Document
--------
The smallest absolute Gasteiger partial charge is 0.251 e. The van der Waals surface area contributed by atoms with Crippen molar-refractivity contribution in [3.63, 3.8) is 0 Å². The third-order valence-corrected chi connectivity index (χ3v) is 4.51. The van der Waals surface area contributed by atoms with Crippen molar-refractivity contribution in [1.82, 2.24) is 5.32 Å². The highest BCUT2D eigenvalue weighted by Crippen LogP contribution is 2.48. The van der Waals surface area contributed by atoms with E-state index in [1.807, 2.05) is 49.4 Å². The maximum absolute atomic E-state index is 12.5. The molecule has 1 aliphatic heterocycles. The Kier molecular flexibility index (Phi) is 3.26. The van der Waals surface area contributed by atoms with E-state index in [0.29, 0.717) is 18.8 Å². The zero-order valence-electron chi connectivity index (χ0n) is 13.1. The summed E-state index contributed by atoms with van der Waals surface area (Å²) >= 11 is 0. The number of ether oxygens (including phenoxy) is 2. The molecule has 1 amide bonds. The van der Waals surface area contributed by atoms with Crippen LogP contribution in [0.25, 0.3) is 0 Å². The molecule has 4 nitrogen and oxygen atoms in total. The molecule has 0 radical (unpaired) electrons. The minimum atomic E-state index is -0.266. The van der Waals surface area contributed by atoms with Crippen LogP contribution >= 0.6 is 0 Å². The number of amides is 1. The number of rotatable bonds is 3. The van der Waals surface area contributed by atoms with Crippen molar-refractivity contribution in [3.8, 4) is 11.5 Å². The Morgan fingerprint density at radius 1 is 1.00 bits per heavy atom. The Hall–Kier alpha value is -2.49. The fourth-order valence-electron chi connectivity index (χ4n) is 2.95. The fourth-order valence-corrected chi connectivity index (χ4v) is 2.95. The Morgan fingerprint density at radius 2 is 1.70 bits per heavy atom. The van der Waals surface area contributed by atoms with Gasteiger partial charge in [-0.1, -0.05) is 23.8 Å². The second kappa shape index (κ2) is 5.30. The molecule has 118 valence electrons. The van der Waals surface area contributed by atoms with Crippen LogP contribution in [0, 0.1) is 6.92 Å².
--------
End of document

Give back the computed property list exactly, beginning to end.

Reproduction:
The smallest absolute Gasteiger partial charge is 0.251 e. The van der Waals surface area contributed by atoms with Crippen molar-refractivity contribution in [3.63, 3.8) is 0 Å². The third-order valence-corrected chi connectivity index (χ3v) is 4.51. The van der Waals surface area contributed by atoms with Crippen molar-refractivity contribution in [1.82, 2.24) is 5.32 Å². The highest BCUT2D eigenvalue weighted by Crippen LogP contribution is 2.48. The van der Waals surface area contributed by atoms with E-state index in [1.807, 2.05) is 49.4 Å². The maximum absolute atomic E-state index is 12.5. The molecule has 1 aliphatic heterocycles. The Kier molecular flexibility index (Phi) is 3.26. The van der Waals surface area contributed by atoms with E-state index in [0.29, 0.717) is 18.8 Å². The zero-order valence-electron chi connectivity index (χ0n) is 13.1. The summed E-state index contributed by atoms with van der Waals surface area (Å²) >= 11 is 0. The number of ether oxygens (including phenoxy) is 2. The molecule has 1 amide bonds. The van der Waals surface area contributed by atoms with Crippen LogP contribution in [0.25, 0.3) is 0 Å². The molecule has 4 nitrogen and oxygen atoms in total. The molecule has 0 radical (unpaired) electrons. The minimum atomic E-state index is -0.266. The van der Waals surface area contributed by atoms with Crippen LogP contribution >= 0.6 is 0 Å². The number of amides is 1. The number of rotatable bonds is 3. The van der Waals surface area contributed by atoms with Crippen molar-refractivity contribution in [3.8, 4) is 11.5 Å². The Morgan fingerprint density at radius 1 is 1.00 bits per heavy atom. The Hall–Kier alpha value is -2.49. The fourth-order valence-electron chi connectivity index (χ4n) is 2.95. The fourth-order valence-corrected chi connectivity index (χ4v) is 2.95. The Morgan fingerprint density at radius 2 is 1.70 bits per heavy atom. The van der Waals surface area contributed by atoms with Gasteiger partial charge in [-0.1, -0.05) is 23.8 Å². The second kappa shape index (κ2) is 5.30. The molecule has 118 valence electrons. The van der Waals surface area contributed by atoms with Crippen LogP contribution in [0, 0.1) is 6.92 Å².